As a historian, I study myth and narrative, not events or actions. I believe truth exists – in that I believe people did things and said things and even thought things and that sometimes those things are knowable. I just don’t especially find that interesting.
What interests me is how individuals and groups tell stories about themselves, their pasts, and their hopes for the future, and what these narratives and their reception reveal to us about those individuals and groups.
And now, protests and debate over AP History standards in Colorado:
The College Board, which administers exams to students upon the completion of AP courses, has revised the history curriculum in ways that have angered conservatives, who say it paints a darker picture of the country’s heritage and undervalues concepts such as “American exceptionalism.”
This is a good article, working through the issues well. The question is what is the purpose of American history. The conservative voice, represented by a board member here, have one take:
The school board plans to set up a new committee to review the curriculum with the goal of assuring that courses — in the words of board member Julie Williams — “present positive aspects of the United States and its heritage” and “promote citizenship, patriotism, essentials and benefits of the free enterprise system.”
She’s not wrong. Ok, she’s wrong. But historically speaking, she’s right that this has often and continues to be the function of nationalist history around the world. The emphasis on unearthing silenced voices, on writing counter narratives, even on (the now discredited) mid-century focus on objective truth – these are all very modern. Throughout most of the human past and honestly still today in almost every part of the world including here, people shape their historical narratives in ways that serve their agendas, often their religious, cultural, national agendas. That’s what I study in medieval Venice. And that’s what’s going on here.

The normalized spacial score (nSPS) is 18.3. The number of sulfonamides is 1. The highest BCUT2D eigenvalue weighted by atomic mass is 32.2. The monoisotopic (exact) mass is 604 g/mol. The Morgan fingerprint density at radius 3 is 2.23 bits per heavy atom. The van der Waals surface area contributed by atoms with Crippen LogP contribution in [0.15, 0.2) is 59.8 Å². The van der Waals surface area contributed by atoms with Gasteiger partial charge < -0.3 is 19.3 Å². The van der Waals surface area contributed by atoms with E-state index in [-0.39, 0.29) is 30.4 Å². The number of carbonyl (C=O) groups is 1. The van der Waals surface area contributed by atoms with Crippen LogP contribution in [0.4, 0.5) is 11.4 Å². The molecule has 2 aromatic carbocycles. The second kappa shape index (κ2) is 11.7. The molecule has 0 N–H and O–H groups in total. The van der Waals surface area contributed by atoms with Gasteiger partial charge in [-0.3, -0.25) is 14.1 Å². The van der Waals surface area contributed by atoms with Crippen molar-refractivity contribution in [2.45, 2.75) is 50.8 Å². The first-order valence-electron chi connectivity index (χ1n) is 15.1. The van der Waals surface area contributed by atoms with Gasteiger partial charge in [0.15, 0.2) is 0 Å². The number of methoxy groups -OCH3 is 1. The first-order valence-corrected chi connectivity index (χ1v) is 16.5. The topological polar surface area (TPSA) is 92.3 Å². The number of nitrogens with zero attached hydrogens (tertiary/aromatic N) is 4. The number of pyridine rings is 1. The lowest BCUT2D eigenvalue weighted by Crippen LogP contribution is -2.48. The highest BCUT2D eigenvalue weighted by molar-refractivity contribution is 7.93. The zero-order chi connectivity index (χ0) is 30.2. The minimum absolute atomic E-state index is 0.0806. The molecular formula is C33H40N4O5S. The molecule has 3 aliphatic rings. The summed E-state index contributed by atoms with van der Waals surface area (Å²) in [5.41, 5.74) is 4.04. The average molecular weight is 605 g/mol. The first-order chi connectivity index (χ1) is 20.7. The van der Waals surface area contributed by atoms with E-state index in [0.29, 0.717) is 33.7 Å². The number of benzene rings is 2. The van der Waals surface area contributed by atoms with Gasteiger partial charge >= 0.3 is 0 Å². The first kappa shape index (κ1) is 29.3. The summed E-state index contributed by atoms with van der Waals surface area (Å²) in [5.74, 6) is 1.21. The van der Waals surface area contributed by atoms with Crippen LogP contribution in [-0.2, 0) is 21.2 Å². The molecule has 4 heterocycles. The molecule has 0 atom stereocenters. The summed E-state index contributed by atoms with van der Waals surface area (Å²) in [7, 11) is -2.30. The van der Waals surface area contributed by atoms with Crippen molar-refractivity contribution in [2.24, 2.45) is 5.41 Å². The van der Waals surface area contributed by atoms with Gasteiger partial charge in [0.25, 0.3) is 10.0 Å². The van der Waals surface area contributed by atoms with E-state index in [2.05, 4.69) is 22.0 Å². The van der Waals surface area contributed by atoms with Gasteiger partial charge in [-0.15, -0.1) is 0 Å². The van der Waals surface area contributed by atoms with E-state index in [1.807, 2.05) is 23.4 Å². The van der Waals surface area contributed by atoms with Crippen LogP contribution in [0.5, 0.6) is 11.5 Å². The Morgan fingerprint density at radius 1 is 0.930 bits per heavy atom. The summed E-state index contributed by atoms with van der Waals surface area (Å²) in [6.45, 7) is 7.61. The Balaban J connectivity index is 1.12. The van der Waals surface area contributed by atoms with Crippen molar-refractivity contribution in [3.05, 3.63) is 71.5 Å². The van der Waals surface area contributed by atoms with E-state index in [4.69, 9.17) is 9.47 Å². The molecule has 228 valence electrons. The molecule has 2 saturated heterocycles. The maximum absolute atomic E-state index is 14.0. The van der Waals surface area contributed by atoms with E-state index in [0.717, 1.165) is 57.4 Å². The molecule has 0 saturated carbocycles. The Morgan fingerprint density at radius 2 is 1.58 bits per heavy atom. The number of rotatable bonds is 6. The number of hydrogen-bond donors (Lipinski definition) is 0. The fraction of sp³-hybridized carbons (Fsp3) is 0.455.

For the American Right, a certain view of US history is essential to sustain their ideology. It’s not accurate. It’s highly biased in favor of certain constituencies (also the groups that vote right-wing). Here are more voices.
On Sept. 19, the Texas State Board of Education went on record against allowing the new AP curriculum framework in state classrooms. Legislators and activists in South Carolina and Tennessee are discussing similar moves. And at its summer meeting in August, the Republican National Committee passed a resolution branding the curriculum “a radically revisionist view of American history that emphasizes negative aspects of our nation’s history while omitting or minimizing positive aspects.”
The new framework also came up at last month’s Value Voters Summit in Washington, a conservative meeting that drew a number of possible 2016 GOP presidential contenders. Ben Carson, a pediatric neurosurgeon who is considering a White House bid, told the gathering that the new AP history framework is so anti-American that “I think most people, when they finish that course, they’d be ready to sign up for ISIS,” the Middle Eastern terrorist group also known as the Islamic State.
So that last is just nonsensical fearmongering.
This is important. As an educator, it’s upsetting to see politicians and ideologues trying to control historical discourse.
But it’s also totally normal. Myths have power.